HONOLULU (KHON2) — One year into the pandemic and Hawaii continues to see more long-time businesses close their doors for good.

Love’s Bakery will close its doors for good on Wednesday, March 31. The bakery was able to withstand the overthrow of the Hawaiian Kingdom, Pearl Harbor and 9/11, but COVID-19 proved to be too much for the 170 year old business.

“They’ve been part of our community for so long and they’re so iconic and when they closed I mean it was just heartbreaking,” explained Tina Yamaki, Retail Merchants of Hawaii president. “It goes to show that nobody is exempt from this pandemic, it can hit anybody.”

And on Sunday, many people lined up outside Kaneohe Bakery for its last day after nearly 70 years in business.

Likelike Drive Inn, Dillingham Saimin, the Honolulu Club and Gecko Books and Comics had also been around for decades until they closed their doors in 2020.

“Nobody is immune to this pandemic,” Yamaki said.

She says its big and small retailers who are taking a hit.

“We have to understand; the only time they got help from the government was through PPP loans and a lot of those loans have not been converted to grants yet,” Yamaki explained.

She said many businesses are uneasy about taking out another loan and putting themselves in further debt.

“Yes, we want to keep our jobs and we can use 60% of the PPP loans for the employee salaries, but we still have to pay rent, we still got to pay electricity, and we still got to pay our distributors,” Yamaki continued.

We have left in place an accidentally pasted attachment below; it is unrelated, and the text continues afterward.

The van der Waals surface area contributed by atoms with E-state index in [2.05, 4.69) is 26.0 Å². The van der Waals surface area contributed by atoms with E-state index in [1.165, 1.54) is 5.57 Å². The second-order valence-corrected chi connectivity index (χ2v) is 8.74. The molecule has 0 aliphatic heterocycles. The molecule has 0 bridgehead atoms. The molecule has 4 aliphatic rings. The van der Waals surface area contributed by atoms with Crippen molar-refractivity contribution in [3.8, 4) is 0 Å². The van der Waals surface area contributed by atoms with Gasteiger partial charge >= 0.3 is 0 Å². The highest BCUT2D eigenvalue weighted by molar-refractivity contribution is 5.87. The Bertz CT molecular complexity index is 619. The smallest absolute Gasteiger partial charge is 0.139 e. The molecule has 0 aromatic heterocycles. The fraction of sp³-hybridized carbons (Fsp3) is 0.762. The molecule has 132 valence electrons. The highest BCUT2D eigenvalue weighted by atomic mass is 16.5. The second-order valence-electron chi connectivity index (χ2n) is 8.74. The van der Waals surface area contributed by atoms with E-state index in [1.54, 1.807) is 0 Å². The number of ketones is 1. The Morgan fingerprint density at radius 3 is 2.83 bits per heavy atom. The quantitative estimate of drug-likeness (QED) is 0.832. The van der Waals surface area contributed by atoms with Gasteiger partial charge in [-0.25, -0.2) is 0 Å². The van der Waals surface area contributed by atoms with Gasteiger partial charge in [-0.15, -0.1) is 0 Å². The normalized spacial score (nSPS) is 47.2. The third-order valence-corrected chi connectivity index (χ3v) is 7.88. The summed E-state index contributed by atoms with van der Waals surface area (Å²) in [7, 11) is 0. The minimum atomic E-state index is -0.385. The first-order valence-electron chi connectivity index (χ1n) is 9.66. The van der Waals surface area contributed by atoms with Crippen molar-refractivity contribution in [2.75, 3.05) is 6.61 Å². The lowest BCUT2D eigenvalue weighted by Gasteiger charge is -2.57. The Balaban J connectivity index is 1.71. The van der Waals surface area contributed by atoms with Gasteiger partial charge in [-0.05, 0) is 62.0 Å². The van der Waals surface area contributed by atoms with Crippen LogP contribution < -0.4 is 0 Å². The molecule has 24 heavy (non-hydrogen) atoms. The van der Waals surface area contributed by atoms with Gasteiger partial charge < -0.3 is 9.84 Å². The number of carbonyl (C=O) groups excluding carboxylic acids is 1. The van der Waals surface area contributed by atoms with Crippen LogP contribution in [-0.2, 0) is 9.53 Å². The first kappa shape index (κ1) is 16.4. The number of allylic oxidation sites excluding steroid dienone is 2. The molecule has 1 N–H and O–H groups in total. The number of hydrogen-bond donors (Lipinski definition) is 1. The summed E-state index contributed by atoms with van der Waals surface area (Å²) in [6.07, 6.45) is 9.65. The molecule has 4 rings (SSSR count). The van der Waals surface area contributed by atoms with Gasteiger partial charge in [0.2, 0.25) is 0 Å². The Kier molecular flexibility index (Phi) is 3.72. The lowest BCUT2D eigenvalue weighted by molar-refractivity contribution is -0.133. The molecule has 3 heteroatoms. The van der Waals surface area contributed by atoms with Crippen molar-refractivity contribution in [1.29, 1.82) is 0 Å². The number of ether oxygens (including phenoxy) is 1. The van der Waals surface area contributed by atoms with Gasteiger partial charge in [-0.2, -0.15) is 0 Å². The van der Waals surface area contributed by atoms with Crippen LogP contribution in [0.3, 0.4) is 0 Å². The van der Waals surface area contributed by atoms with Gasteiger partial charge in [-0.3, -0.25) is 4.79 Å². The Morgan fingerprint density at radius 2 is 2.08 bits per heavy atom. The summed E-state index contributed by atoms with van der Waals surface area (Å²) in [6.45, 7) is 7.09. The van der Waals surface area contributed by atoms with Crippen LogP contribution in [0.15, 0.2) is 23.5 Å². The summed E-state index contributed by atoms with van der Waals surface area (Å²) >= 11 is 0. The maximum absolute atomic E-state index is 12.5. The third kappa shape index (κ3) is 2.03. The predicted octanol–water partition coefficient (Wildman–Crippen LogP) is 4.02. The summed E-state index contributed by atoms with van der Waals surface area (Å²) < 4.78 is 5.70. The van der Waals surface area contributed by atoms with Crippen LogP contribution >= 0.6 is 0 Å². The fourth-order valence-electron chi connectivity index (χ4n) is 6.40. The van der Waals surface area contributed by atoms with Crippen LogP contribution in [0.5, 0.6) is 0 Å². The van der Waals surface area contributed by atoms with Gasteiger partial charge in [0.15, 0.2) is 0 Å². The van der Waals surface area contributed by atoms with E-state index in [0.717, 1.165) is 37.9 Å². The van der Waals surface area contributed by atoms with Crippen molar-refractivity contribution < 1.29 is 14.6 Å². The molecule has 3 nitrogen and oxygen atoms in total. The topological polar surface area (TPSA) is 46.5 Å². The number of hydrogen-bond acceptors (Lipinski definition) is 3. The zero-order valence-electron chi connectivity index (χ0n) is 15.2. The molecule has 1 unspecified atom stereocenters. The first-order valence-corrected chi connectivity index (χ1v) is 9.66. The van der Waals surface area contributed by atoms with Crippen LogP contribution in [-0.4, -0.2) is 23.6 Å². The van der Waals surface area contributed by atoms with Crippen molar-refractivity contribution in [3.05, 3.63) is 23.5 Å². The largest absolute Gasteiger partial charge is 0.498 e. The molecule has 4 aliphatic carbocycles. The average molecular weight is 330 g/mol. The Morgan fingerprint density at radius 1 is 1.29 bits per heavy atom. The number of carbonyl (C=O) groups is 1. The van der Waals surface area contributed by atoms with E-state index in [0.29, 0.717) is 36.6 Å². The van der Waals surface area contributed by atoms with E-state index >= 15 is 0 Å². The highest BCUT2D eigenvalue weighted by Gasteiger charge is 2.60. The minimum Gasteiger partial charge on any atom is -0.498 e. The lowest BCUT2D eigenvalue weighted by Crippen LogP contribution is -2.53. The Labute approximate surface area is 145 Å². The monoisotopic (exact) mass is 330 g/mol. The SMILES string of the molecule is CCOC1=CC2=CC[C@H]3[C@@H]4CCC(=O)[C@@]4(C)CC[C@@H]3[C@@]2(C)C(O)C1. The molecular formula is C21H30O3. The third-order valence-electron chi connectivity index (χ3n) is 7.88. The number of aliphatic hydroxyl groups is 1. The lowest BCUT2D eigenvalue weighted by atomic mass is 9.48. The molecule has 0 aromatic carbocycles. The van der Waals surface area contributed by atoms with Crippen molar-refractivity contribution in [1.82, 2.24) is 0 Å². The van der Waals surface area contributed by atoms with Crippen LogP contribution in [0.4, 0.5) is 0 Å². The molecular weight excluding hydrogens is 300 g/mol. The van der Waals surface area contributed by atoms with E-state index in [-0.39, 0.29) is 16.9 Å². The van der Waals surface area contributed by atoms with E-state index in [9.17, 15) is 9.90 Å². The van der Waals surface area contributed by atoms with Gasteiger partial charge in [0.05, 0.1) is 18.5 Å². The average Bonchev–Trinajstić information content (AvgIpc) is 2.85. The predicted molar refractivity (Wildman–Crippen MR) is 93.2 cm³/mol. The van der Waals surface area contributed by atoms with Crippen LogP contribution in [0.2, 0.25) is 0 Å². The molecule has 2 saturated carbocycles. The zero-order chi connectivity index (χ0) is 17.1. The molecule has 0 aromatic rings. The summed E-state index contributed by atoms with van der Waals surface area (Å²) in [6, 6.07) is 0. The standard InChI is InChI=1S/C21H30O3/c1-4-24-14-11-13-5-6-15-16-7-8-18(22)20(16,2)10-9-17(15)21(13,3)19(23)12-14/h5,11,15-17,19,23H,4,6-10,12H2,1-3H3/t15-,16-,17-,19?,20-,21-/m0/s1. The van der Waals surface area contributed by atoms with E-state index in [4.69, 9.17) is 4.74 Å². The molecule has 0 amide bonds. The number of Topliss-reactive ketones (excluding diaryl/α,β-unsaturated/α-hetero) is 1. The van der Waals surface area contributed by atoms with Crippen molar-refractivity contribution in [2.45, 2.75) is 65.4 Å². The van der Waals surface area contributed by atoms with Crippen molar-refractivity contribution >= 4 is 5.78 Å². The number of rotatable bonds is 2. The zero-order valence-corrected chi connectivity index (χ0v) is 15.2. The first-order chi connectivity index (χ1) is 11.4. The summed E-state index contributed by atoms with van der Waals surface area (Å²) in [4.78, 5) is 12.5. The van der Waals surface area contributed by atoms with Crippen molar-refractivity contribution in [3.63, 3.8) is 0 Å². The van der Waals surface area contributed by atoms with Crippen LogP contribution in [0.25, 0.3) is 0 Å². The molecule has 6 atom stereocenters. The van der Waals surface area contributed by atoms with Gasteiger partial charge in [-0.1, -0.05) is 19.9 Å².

Even with restrictions eased and 100% occupancy allowed, social distancing remains in place, and even with visitors back, businesses have said it’s still difficult to stay open.

“We don’t have the visitors back in droves and even the visitors coming in now, most of them are budget conscious, because Hawaii is so cheap to come to now,” she explained.

With case numbers on the rise once again, Yamaki says many business owners are now worried more restrictions could be put in place.

“It’s a scary situation because we can’t afford another third shutdown. You’re going to see a lot more businesses not reopening, ever again,” she said.

The Hawaii Chamber of Commerce recently surveyed 300 businesses who believe the road to recovery will continue through April 2022. Nine out of 10 said they expect to be around the next six months to one year and hopefully longer.